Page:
More than a year into the COVID-19 pandemic, SWE has made a smooth — and potentially permanent — transition to virtual congressional outreach.
By Jon Reisfeld, SWE Contributor
Organizers continued to call it a “congressional fly-in,” but SWE’s April 2021 two-day public policy blitz of the U.S. capital no longer required SWE members to board planes or even to leave home. Instead, they simply met via Zoom, in groups organized by home state, to join in virtual face-to-face policy discussions with their respective members of Congress and their staffs.
All told, 150 SWE members from 30 states and the District of Columbia signed up to take part in this year’s meetings, which ran from April 14 to 15 and included from one to 10 SWE members each. During the sessions, members pressed for specific legislation to expand access to STEM education for women and minorities and to make STEM employment more inclusive and equitable.
Some shared their personal stories and experiences of gender discrimination and sexual harassment to help emphasize the need for greater legal protections. And they cited recent research findings by groups such as SWE and the National Academies of Sciences, Engineering, and Medicine that documented COVID-19’s negative impact on the educational prospects of young women in STEM and on the academic and research careers of women of all ages and minority backgrounds.
The virtual sessions were arranged and moderated by members of the Bose Public Affairs Group, a Washington, D.C., political advisory that has coordinated SWE’s congressional outreach events for years. As many as 30% of the attendees came from SWE’s collegiate program.
Karen Horting, CAE, SWE executive director and CEO, noted that the event’s virtual format — part of the new normal during the COVID-19 pandemic — had broad appeal because it offered greater scheduling flexibility and convenience than the prior, in-person approach to advocacy. It also made fewer demands on members’ time, energy, and resources.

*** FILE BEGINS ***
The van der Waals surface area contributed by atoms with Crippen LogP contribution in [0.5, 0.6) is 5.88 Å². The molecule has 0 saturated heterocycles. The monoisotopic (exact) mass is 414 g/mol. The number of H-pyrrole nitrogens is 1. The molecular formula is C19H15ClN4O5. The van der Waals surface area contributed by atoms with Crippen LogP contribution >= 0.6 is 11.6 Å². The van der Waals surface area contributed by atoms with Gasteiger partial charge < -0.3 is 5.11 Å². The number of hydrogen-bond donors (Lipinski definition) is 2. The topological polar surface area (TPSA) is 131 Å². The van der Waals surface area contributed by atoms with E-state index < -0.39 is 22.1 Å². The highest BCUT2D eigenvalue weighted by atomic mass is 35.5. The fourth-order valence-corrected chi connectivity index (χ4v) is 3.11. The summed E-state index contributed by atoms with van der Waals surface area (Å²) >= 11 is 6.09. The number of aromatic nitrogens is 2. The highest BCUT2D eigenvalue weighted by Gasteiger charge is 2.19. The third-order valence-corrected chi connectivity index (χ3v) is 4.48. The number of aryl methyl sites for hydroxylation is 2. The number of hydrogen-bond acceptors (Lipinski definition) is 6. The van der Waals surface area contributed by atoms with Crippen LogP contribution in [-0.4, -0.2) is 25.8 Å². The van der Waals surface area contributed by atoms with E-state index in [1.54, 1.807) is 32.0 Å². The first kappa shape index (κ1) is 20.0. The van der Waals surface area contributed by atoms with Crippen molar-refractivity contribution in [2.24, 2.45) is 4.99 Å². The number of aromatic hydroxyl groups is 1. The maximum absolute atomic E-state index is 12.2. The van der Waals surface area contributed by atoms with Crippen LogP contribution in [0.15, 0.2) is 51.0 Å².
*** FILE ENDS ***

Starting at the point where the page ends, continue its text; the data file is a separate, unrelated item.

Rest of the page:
“We had more first-timers this year,” she said, “because it was virtual and people didn’t have to travel or invest. They were able to participate from their dining room tables or wherever. I think that’s good,” she added, “because it allowed more people from within the Society to talk about their experiences.”
Horting said she had been excited to learn, in early April, that several senators already had informed Della Cronin, Bose coordinator for the event, that they, too, personally planned to take part in the virtual meetings — along with their staffs.
“That’s unheard of in the face-to-face meetings,” Horting explained. “They may pop in for a photo op or something like that, but it’s pretty rare for them — particularly senators — to sit down and be part of the meeting. It’s usually just their staff. I think that these were some pretty good, impactful meetings.”
Horting said she hoped members of Congress have gained an even deeper appreciation for science, engineering, and technology after the role those disciplines played in helping meet the challenges of the COVID-19 pandemic. “If it weren’t for science and engineering, we wouldn’t be getting the vaccines right now,” she noted. “I think the pandemic has shined a light on the importance of these fields and having diverse people in them and having the right preparation to study these fields and excel. My hope is that the pandemic may be the launch point for more bills that support science, engineering, and technology and rally the support of Congress and, ultimately, the executive branch.”